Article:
Yes, I stare into his eyes and think, This is how God sees us. We are a bunch of babies, a pack of humans that are bundle of nerves and very strong, healthy id. We scream and cry and howl and that’s all we do. I’m sure of it; we are a bunch of babies. And therein lies the predicament God finds himself in. “Come, let us reason together,” he says. Instead, we just scream at him harder, because there is no reasoning with a baby.

Babies are rarely cute. Well, my baby is cute (this has been empirically proven), but most babies I just don’t find that cute anymore. Maybe it’s that lingering baseline of irritation. Maybe constant exposure has taken the shine off of it. But babies are not cute. Babies are infuriating. Babies are ridiculous. But, very importantly, babies represent potential. Unlimited potential.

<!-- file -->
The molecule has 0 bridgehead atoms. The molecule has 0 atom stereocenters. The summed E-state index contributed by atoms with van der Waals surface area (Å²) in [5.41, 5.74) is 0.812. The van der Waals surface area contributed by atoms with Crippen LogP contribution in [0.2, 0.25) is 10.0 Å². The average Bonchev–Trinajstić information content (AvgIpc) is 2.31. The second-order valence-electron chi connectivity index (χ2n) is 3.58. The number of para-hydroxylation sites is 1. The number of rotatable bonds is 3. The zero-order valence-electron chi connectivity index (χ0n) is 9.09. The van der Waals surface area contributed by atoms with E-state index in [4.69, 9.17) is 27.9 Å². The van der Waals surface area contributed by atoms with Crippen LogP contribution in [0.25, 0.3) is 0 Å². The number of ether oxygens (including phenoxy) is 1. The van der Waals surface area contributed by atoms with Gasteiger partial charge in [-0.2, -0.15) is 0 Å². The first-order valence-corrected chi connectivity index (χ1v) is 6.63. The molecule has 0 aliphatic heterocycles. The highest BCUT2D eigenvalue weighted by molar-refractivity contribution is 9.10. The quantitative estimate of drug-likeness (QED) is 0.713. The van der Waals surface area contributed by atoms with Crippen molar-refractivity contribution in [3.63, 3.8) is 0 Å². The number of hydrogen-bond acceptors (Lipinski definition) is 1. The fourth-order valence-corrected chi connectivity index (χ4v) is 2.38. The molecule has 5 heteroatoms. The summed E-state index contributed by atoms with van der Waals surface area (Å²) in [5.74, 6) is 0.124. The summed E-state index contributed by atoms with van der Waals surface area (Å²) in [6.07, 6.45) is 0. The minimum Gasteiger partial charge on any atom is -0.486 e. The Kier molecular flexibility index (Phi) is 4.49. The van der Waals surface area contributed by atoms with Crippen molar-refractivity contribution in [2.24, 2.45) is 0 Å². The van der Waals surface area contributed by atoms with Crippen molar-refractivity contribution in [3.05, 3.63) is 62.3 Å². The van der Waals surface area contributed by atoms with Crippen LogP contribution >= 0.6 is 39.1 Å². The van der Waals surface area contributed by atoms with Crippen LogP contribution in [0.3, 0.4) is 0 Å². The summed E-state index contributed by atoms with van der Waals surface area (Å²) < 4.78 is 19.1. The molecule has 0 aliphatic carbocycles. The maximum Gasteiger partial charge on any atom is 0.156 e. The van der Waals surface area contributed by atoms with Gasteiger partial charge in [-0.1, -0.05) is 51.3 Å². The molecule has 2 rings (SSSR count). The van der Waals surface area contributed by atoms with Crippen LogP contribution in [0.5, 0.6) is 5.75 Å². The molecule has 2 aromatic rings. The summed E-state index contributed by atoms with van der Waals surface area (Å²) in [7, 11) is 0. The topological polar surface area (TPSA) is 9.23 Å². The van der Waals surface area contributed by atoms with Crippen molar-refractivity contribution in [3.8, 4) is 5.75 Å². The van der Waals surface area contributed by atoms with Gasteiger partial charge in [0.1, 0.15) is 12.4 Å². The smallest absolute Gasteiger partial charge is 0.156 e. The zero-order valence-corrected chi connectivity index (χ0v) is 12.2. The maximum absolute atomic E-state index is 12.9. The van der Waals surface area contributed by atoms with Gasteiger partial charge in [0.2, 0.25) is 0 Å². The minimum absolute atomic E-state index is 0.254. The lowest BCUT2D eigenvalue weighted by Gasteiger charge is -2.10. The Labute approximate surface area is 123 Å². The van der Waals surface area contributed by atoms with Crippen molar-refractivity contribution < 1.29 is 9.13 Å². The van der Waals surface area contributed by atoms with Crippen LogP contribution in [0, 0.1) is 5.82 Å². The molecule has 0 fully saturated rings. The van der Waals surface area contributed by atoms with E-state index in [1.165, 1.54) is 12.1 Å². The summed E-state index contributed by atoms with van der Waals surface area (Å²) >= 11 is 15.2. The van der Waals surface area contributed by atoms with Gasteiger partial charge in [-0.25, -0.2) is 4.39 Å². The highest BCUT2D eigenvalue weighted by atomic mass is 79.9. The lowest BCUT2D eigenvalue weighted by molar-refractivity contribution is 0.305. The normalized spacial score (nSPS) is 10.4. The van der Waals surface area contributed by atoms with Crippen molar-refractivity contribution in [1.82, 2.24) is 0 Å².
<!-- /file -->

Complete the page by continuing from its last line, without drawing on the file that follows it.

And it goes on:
I’m excited for when my baby grows up. Then I can say, “Come, let us reason together,” and he’ll say, “Just keep the heals coming dad, then we’ll talk,” because we’re playing games. We can talk about religion. I can tell him about my experience and tell him about folklore and language and he will understand. Someday, he will be my equal and peer. He will develop from a screaming id to an adult, with passions and interests and sorrows and joys. We will share them together.

Within us lies a powerful potential as well. God did not create us with the intention of using us as his mere playthings, and I don’t think he really desires us to stay babies. He wants us to be like children, because children hold potential. They are a wellspring of opportunities that unfold slowly over time. God wants equals, peers which he can share creation with. He wants us to reason with him, to converse with him. He wants us to understand as he does. The problem is, we’re sometimes too busy screaming to realize that. But that’s okay; he’s patient. He can wait. He realizes that sometimes all you can do is wait for your child to stop screaming and notice that the nourishment is already there.